By the very nature of the process, people who are going through a separation or divorce tend to have many things they disagree on. But it’s important to remember that even if the parties don’t get along, communication and cooperation during the separation process is essential for there to be any finality in the process. A recent decision from the Ontario Superior Court of Justice shows that a failure to cooperate can lead to the process being dragged out for longer than necessary.
The parties are a married couple who have three children, only one of whom is considered a child of the marriage for support purposes. The mother is 52-years-old, while the father is 61. They were married in 1990 and separated in June 2017.
Since the date of their separation, the parties have lived separate and apart in the matrimonial home which is jointly owned by them. One of the reasons for this is that the father has refused to cooperate in the separation process, and has not agreed for the home to be sold. He has also not provided any financial disclosure to the mother.
The mother has asked for the father to be noted in default as well as for the court to order the sale of their home. The court found that the father’s lack of participation warranted that they allow her request to be made.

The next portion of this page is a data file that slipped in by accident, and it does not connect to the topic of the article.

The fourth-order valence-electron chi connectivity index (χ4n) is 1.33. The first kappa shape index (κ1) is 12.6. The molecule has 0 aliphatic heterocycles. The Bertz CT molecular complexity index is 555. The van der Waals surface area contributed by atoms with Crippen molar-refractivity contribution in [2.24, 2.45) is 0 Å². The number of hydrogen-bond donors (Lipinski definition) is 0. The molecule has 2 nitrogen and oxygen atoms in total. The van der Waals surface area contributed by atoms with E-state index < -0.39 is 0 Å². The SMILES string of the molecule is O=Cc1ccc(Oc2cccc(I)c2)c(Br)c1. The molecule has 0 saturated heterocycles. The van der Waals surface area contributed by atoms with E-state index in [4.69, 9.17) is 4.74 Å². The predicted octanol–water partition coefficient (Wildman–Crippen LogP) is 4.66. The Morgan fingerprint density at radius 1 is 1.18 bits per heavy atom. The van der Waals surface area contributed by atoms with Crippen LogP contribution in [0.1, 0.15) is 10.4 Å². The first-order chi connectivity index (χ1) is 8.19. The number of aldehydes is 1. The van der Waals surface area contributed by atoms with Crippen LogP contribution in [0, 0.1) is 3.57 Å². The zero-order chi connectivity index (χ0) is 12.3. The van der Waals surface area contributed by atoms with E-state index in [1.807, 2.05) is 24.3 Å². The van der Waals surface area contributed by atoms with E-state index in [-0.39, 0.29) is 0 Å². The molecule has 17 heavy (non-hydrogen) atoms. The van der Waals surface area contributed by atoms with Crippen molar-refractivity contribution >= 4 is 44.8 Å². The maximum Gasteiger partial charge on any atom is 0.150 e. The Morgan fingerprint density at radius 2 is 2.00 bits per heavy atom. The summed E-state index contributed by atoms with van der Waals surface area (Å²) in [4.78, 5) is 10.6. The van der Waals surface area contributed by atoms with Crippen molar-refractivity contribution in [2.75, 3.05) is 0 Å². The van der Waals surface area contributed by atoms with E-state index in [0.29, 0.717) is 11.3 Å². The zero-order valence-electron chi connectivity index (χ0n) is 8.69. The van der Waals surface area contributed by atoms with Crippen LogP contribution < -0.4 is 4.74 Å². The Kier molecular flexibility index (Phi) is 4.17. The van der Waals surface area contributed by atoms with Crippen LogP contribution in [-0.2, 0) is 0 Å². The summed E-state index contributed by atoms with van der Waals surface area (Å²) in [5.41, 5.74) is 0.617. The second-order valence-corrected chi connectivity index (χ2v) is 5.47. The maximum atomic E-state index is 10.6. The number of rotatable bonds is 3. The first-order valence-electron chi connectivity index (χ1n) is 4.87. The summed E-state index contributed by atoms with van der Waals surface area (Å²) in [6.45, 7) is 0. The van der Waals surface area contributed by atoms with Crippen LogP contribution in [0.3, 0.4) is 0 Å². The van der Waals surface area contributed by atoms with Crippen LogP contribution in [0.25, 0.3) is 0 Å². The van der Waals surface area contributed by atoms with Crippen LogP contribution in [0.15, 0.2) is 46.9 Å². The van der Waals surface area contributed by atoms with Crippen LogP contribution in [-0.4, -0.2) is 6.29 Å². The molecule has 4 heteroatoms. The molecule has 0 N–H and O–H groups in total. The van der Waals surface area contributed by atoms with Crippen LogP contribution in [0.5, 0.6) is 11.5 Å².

Regarding the sale of the home, the court looked at the parties’ circumstances. The house is their only asset of significant value, though they refinanced it in 2019 to help their daughter come up with a down payment for her own home.
The court found that the mother should be able to sell the home, and granted her the exclusive right to pursue and execute its sale. However, she also wanted to have exclusive possession of the home, which would mean that the father would have to move out. The only issue was that once again, the father had not provided any financial disclosure to the mother or the court, and as such, they had no idea whether or not he would be able to afford his own apartment. Of course, this means that other matters that have to be resolved following the sale of the home must also be put on hold because the court needed additional information in order to determine what needs to happen to the funds one the home is sold.
Because of this, the court held that while the mother could proceed with the sale of the home, the funds from the sale would have to be put into a trust pending the outcome of the divorce. Additionally, issues such as child support could not be determined. This doesn’t mean that the mother or father will not have to pay support, though. It simply means that once support is determined, the party who is responsible for paying support may owe retroactive support.
Separating from your spouse can be stressful and emotionally draining. Having an experienced family lawyer on your side can help you navigate this uncertain time in your life, help you understand your legal rights, and ultimately protect your assets and interests. Proactively plan for your new future: contact NULaw online or at 416-481-5604 to book a consultation.
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